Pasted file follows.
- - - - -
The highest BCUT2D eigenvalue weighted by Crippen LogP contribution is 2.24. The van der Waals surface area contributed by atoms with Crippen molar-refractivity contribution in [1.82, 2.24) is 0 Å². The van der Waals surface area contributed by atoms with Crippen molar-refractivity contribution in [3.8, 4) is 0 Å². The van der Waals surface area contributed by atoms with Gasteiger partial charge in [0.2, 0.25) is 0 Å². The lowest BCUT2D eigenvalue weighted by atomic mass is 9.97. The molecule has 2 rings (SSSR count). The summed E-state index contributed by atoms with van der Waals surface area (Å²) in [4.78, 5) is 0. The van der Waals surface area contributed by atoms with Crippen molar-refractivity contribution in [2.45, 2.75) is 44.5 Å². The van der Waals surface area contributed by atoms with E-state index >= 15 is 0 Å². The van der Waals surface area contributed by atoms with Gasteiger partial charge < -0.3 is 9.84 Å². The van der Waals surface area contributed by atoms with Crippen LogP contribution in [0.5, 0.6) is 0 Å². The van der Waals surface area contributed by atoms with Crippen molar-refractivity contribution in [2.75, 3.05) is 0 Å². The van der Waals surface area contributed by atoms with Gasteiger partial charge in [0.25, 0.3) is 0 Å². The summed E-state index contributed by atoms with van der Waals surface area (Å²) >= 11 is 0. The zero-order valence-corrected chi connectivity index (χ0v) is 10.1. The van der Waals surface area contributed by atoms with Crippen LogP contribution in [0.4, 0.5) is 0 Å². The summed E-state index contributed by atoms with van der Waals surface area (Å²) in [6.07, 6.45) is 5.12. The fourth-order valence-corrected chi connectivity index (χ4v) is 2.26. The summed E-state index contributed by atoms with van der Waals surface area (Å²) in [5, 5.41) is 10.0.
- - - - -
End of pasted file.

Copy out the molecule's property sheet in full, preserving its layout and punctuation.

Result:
The highest BCUT2D eigenvalue weighted by Crippen LogP contribution is 2.24. The van der Waals surface area contributed by atoms with Crippen molar-refractivity contribution in [1.82, 2.24) is 0 Å². The van der Waals surface area contributed by atoms with Crippen molar-refractivity contribution in [3.8, 4) is 0 Å². The van der Waals surface area contributed by atoms with Gasteiger partial charge in [0.2, 0.25) is 0 Å². The lowest BCUT2D eigenvalue weighted by atomic mass is 9.97. The molecule has 2 rings (SSSR count). The summed E-state index contributed by atoms with van der Waals surface area (Å²) in [4.78, 5) is 0. The van der Waals surface area contributed by atoms with Crippen molar-refractivity contribution in [2.45, 2.75) is 44.5 Å². The van der Waals surface area contributed by atoms with E-state index >= 15 is 0 Å². The van der Waals surface area contributed by atoms with Gasteiger partial charge < -0.3 is 9.84 Å². The van der Waals surface area contributed by atoms with Crippen LogP contribution in [0.5, 0.6) is 0 Å². The van der Waals surface area contributed by atoms with Crippen molar-refractivity contribution in [2.75, 3.05) is 0 Å². The van der Waals surface area contributed by atoms with Gasteiger partial charge in [0.25, 0.3) is 0 Å². The summed E-state index contributed by atoms with van der Waals surface area (Å²) >= 11 is 0. The zero-order valence-corrected chi connectivity index (χ0v) is 10.1. The van der Waals surface area contributed by atoms with Crippen LogP contribution in [0.4, 0.5) is 0 Å². The summed E-state index contributed by atoms with van der Waals surface area (Å²) in [6.07, 6.45) is 5.12. The fourth-order valence-corrected chi connectivity index (χ4v) is 2.26. The summed E-state index contributed by atoms with van der Waals surface area (Å²) in [5, 5.41) is 10.0.